Sunday, March 01, 2009

Pop goes the Car Boot Sale

I’d heard the rumour about Sir Peter Blake, grandfather of British pop art - and most famously designer of the Beatles’ Sgt. Pepper's Lonely Hearts Club Band album cover - frequenting the Chiswick car boot sale, but never seen him the few times I’d been there and only half believed the rumour anyway.

After all, this is the man who was as the forefront of British pop art in the 1960s; who has designed album covers for everyone from the Beatles and Brian Wilson to, er, Paul Weller and Oasis; whose iconic paintings and collages fetch hundreds of thousands of pounds. Why would he need to go to car boot sales? Aren’t they for poor people?

But today, after a tip-off from my parents, he was there and I saw him, small, round and mole-like all dressed in black, white haired with white pointy beard, but all eagle-eyed ferreting amongst junk at a stall (please excuse my mixed-up animal metaphors).

He had a small black bag which already contained an old framed print, and was in the process of buying a plastic crucifix and some old cigarette cards. I remembered an article I’d read about his studio, and accompanying photos of it which reminded me of a (good) car boot sale stall - Victoriana, old toys, prints, magazines, records, music memorabilia, postcards, curios.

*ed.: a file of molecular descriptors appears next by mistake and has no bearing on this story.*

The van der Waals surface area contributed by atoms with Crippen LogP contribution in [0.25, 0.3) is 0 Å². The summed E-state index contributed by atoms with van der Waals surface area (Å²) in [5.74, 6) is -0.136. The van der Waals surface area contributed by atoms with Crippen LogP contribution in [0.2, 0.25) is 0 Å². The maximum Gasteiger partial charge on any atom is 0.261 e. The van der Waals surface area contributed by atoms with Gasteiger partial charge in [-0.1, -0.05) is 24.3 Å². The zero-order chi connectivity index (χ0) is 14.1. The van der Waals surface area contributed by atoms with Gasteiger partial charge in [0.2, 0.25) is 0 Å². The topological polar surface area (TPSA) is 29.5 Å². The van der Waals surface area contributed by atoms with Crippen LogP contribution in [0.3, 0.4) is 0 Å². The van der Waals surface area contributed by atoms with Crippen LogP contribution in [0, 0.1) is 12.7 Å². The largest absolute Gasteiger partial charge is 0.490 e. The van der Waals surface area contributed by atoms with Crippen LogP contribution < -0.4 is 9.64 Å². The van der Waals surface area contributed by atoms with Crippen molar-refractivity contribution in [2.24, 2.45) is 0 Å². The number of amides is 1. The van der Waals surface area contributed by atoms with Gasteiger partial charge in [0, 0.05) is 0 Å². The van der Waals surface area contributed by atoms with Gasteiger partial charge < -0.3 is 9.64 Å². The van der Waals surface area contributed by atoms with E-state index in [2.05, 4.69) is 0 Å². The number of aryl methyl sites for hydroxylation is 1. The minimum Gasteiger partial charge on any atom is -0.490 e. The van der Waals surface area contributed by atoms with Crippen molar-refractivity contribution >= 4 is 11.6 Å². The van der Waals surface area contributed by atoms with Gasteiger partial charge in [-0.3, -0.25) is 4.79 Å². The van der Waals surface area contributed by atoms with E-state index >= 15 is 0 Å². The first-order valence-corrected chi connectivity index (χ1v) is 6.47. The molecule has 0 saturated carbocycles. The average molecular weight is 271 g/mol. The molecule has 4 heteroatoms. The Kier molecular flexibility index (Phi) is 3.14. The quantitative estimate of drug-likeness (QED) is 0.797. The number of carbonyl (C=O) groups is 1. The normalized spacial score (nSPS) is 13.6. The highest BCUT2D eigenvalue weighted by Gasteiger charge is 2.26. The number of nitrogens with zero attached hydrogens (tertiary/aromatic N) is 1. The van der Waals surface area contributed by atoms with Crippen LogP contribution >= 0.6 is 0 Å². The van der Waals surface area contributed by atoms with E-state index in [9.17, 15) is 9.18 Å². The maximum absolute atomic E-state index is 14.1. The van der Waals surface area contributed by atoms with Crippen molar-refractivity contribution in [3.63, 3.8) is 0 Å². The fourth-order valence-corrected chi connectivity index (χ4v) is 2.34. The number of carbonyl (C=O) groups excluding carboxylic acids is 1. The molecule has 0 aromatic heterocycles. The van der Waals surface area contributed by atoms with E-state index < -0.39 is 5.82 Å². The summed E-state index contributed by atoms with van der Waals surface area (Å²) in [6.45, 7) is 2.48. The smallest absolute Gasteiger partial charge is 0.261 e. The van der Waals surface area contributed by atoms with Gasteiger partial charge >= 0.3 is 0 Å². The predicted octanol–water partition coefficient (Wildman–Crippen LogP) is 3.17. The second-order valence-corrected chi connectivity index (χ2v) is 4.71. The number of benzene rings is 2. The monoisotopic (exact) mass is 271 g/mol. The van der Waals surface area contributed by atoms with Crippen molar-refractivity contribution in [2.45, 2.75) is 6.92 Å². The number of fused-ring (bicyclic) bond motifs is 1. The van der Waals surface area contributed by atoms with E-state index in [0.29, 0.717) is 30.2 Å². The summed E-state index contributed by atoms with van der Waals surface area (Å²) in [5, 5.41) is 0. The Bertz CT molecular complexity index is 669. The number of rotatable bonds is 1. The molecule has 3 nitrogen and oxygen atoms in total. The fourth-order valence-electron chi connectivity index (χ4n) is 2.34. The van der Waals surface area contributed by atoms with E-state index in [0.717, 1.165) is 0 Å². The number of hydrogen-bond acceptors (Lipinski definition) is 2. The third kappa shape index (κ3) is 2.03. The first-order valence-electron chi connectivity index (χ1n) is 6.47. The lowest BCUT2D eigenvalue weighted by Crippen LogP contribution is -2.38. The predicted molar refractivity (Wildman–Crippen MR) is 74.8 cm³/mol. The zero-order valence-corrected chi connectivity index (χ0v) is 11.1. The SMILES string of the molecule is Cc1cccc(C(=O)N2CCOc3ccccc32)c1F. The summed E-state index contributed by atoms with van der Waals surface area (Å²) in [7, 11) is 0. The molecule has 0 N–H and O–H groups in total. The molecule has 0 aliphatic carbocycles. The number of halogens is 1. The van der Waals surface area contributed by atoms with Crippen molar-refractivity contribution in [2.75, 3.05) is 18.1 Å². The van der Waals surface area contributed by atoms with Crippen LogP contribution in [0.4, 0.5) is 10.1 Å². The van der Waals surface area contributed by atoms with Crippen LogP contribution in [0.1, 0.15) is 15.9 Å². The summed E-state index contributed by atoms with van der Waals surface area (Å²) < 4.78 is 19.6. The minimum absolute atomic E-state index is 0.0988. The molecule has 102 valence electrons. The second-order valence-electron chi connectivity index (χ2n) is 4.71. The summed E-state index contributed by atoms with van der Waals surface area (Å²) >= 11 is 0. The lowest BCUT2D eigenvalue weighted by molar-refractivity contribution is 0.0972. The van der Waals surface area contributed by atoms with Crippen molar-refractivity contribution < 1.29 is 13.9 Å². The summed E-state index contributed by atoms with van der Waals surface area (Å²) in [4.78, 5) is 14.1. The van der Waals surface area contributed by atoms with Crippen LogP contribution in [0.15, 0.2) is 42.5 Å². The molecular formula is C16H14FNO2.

His paintings and collages too relish in a mish-mash of high and low culture and displaced objects. A painting as early as 1959, On the Balcony, almost looks like a car boot stall selling magazines, paintings, photos and various bits and pieces.

In a moment that happens but once in a lifetime (I wish I‘d had a camera, at least a camera phone), someone actually clutching a vinyl copy of Sgt. Pepper's under his arm brushed past Peter Blake. No one else noticed. I wanted to grab the guy and tell him the man he just barged past designed the album he was holding. I didn’t. I also sort of wanted to say hi to the great man himself but he looked like he valued his anonymity (no one else seemed to recognise him). Besides, he looked a bit prickly, haggling as he was for the crucifix he was clutching. Maybe he is poor. He received only £200 for his Beatles cover and never received any royalties.

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